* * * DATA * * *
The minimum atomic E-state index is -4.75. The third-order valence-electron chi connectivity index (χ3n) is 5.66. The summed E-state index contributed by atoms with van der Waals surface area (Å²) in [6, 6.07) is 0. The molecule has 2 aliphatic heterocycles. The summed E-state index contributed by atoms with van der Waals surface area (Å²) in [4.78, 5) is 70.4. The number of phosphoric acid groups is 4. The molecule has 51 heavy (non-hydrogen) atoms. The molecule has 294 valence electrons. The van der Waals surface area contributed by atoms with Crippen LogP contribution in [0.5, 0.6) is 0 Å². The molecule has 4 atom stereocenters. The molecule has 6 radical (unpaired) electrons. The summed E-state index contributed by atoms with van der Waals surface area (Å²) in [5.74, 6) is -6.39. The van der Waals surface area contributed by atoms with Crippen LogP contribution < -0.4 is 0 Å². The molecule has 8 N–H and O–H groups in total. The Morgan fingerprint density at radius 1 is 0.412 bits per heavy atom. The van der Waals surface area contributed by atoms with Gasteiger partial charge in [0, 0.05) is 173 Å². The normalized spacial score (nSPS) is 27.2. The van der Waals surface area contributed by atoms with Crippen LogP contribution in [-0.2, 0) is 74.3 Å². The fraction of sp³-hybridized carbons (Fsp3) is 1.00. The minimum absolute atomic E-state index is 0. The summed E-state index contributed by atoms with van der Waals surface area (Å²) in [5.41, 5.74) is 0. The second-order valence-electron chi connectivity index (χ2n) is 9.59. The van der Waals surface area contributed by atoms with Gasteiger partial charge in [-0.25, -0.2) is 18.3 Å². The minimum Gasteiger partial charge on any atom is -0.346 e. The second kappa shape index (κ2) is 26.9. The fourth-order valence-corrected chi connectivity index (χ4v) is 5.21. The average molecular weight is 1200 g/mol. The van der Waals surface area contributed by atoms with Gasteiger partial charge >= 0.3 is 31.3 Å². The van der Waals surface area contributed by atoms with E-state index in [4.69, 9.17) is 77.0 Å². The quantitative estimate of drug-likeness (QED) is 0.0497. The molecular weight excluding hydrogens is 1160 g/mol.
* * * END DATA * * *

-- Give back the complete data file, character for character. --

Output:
The minimum atomic E-state index is -4.75. The third-order valence-electron chi connectivity index (χ3n) is 5.66. The summed E-state index contributed by atoms with van der Waals surface area (Å²) in [6, 6.07) is 0. The molecule has 2 aliphatic heterocycles. The summed E-state index contributed by atoms with van der Waals surface area (Å²) in [4.78, 5) is 70.4. The number of phosphoric acid groups is 4. The molecule has 51 heavy (non-hydrogen) atoms. The molecule has 294 valence electrons. The van der Waals surface area contributed by atoms with Crippen LogP contribution in [0.5, 0.6) is 0 Å². The molecule has 4 atom stereocenters. The molecule has 6 radical (unpaired) electrons. The summed E-state index contributed by atoms with van der Waals surface area (Å²) in [5.74, 6) is -6.39. The van der Waals surface area contributed by atoms with Crippen LogP contribution < -0.4 is 0 Å². The molecule has 8 N–H and O–H groups in total. The Morgan fingerprint density at radius 1 is 0.412 bits per heavy atom. The van der Waals surface area contributed by atoms with Gasteiger partial charge in [0, 0.05) is 173 Å². The normalized spacial score (nSPS) is 27.2. The van der Waals surface area contributed by atoms with Crippen LogP contribution in [-0.2, 0) is 74.3 Å². The fraction of sp³-hybridized carbons (Fsp3) is 1.00. The minimum absolute atomic E-state index is 0. The summed E-state index contributed by atoms with van der Waals surface area (Å²) in [5.41, 5.74) is 0. The second-order valence-electron chi connectivity index (χ2n) is 9.59. The van der Waals surface area contributed by atoms with Gasteiger partial charge in [-0.25, -0.2) is 18.3 Å². The minimum Gasteiger partial charge on any atom is -0.346 e. The second kappa shape index (κ2) is 26.9. The fourth-order valence-corrected chi connectivity index (χ4v) is 5.21. The average molecular weight is 1200 g/mol. The van der Waals surface area contributed by atoms with Gasteiger partial charge >= 0.3 is 31.3 Å². The van der Waals surface area contributed by atoms with E-state index in [4.69, 9.17) is 77.0 Å². The quantitative estimate of drug-likeness (QED) is 0.0497. The molecular weight excluding hydrogens is 1160 g/mol.